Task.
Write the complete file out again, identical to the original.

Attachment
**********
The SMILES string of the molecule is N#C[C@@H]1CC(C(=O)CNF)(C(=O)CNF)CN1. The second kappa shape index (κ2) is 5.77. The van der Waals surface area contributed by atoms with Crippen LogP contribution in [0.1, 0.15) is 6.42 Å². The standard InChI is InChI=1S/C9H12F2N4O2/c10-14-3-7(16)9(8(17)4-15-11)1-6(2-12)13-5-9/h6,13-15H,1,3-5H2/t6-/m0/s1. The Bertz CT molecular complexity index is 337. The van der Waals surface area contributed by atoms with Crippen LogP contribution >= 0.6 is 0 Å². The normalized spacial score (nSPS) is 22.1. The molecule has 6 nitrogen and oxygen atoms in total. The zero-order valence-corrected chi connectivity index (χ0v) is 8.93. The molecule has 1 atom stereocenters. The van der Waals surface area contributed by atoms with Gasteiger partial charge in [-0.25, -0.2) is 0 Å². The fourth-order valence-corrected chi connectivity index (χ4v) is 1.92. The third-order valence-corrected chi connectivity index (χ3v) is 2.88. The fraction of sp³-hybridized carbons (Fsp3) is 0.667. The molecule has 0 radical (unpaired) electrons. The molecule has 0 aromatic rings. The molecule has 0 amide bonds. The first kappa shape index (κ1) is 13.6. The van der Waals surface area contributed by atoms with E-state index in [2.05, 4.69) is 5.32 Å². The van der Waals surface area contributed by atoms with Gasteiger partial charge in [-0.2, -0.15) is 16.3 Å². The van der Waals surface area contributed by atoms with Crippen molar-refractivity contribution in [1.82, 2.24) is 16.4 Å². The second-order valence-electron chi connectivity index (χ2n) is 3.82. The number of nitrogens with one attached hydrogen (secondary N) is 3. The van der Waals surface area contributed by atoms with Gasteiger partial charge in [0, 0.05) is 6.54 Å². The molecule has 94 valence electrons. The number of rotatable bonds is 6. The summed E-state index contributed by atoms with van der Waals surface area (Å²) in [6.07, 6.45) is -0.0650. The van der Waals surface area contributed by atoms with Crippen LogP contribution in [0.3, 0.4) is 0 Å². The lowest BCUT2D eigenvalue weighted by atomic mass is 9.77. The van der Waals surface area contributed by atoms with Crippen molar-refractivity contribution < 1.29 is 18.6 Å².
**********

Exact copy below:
The SMILES string of the molecule is N#C[C@@H]1CC(C(=O)CNF)(C(=O)CNF)CN1. The second kappa shape index (κ2) is 5.77. The van der Waals surface area contributed by atoms with Crippen LogP contribution in [0.1, 0.15) is 6.42 Å². The standard InChI is InChI=1S/C9H12F2N4O2/c10-14-3-7(16)9(8(17)4-15-11)1-6(2-12)13-5-9/h6,13-15H,1,3-5H2/t6-/m0/s1. The Bertz CT molecular complexity index is 337. The van der Waals surface area contributed by atoms with Crippen LogP contribution >= 0.6 is 0 Å². The normalized spacial score (nSPS) is 22.1. The molecule has 6 nitrogen and oxygen atoms in total. The zero-order valence-corrected chi connectivity index (χ0v) is 8.93. The molecule has 1 atom stereocenters. The van der Waals surface area contributed by atoms with Gasteiger partial charge in [-0.25, -0.2) is 0 Å². The fourth-order valence-corrected chi connectivity index (χ4v) is 1.92. The third-order valence-corrected chi connectivity index (χ3v) is 2.88. The fraction of sp³-hybridized carbons (Fsp3) is 0.667. The molecule has 0 radical (unpaired) electrons. The molecule has 0 aromatic rings. The molecule has 0 amide bonds. The first kappa shape index (κ1) is 13.6. The van der Waals surface area contributed by atoms with E-state index in [2.05, 4.69) is 5.32 Å². The van der Waals surface area contributed by atoms with Gasteiger partial charge in [-0.2, -0.15) is 16.3 Å². The van der Waals surface area contributed by atoms with Crippen molar-refractivity contribution in [1.82, 2.24) is 16.4 Å². The second-order valence-electron chi connectivity index (χ2n) is 3.82. The number of nitrogens with one attached hydrogen (secondary N) is 3. The van der Waals surface area contributed by atoms with Gasteiger partial charge in [0, 0.05) is 6.54 Å². The molecule has 94 valence electrons. The number of rotatable bonds is 6. The summed E-state index contributed by atoms with van der Waals surface area (Å²) in [6.07, 6.45) is -0.0650. The van der Waals surface area contributed by atoms with Crippen LogP contribution in [0.3, 0.4) is 0 Å². The lowest BCUT2D eigenvalue weighted by atomic mass is 9.77. The van der Waals surface area contributed by atoms with Crippen molar-refractivity contribution < 1.29 is 18.6 Å².